Keep hustling: The Clothing Rental

Dressing up the stars, with panache

Shilpa Bhatia, entrepreneur and founder, The Clothing Rental, started her business in 2005. It started as a clothes renting website. Now they have two offline stores around Bandra and Versova in Mumbai. They have plans to launch an offline store in Delhi soon.

Shilpa has been a fashion and costume stylist for ad films, press campaigns and more. She felt the need for a fine clothing store on a shoe string budget. Since a shoot only lasts a few days, buying something didn't make relevant sense. There was also limited availability of western trends. She also noticed certain key pieces were in high demand and often expensive. She borrowed Rs 10 lakh from her father and went on a shopping spree. And The Clothing Rental was born.

Shilpa talks about her journey in a candid chat with Larry Bradley. Also, how not giving up has been the key to success.

The initial days: The clothing rental business did not start generating an income immediately. I made money by styling and not having any real income through the rental. After three-four years of being in business, I started generating an income. Renting is offering a Rs 100 product for Rs 25. Regular retail sells a Rs 100 product for Rs 200. And that is supposed to cover your cost of goods, maintenance, stocking /space, services, legal and taxes. It is an extremely slow paced business to break-even.

Cutting losses: I also started Marca, a fashion store in Bandra set up as a Mediterranean-themed beach vibe boutique. This was launched in 2008 and lasted about a little over a year. I took a few aggressive steps and my expenses shot through the roof. I was then recently married and dealing with adjustment issues. My husband wasn't supportive of my styling career and I couldn't take on projects. The expenses kept mounting. Those were tough times; I guess that business failed due to personal reasons. Once I shut that store, I felt I shut the wrong thing.

Mentorship matters: I got mentoring from National Entrepreneur Network. It is an amazing community of founders, mentors, institution and investors. Ten entrepreneurs were chosen for this program, where you meet the mentor and a business professor. When I was called I had no business card, company brochure or business plan.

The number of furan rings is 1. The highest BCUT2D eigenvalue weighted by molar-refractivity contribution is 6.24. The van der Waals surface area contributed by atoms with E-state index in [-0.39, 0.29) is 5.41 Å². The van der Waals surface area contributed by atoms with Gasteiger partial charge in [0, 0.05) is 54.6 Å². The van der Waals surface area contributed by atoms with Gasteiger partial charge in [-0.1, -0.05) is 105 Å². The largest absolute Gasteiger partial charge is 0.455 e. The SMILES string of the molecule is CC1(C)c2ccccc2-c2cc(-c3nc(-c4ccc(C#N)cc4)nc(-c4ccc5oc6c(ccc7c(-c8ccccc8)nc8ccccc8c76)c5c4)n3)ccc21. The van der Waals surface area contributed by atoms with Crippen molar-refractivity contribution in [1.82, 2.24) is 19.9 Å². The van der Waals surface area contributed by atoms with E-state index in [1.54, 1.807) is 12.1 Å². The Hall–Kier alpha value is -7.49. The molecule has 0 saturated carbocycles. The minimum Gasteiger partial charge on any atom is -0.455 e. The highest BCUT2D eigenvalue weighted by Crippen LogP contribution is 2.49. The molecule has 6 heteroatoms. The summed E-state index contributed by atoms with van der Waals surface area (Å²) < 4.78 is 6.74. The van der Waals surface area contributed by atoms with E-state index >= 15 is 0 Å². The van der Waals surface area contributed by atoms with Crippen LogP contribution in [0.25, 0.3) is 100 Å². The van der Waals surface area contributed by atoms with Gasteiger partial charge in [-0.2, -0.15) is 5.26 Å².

He asked me how many knew me in my business.

I was like "Hmmm.... maybe 100-200," with a big smile.

He said "Wouldn't you like to be known by 5,000?"

I looked confused and asked “Is that even possible?"

He gave me a few tips and tricks to get myself organized better. I followed through all the steps he recommended. It took me over a year and a half. I can gladly say way more than 5,000 know about us now.

Overcoming challenges: I watch a lot of motivation videos. I read a lot about motivation and self made people. Often I get frustrated feeling I'm far from my goal. I feel I should have been a billionaire. Then I do a check and realize I've come a long way. Most of the challenges are inner issues. Mostly it is ourselves who are stubborn or not able to handle change. One must remain nimble and go with the flow. You try something, it does not work, and you change. It's fairly simple, you failed, so what, try again. Try another way.

I live between Mumbai and New York; both cities are for hustlers (jugaad). You have to constantly hustle, to stay relevant. It's not easy being an entrepreneur but it certainly is fun being one.

CTA: How important is a mentor for your business? Do share your views.

ENDS

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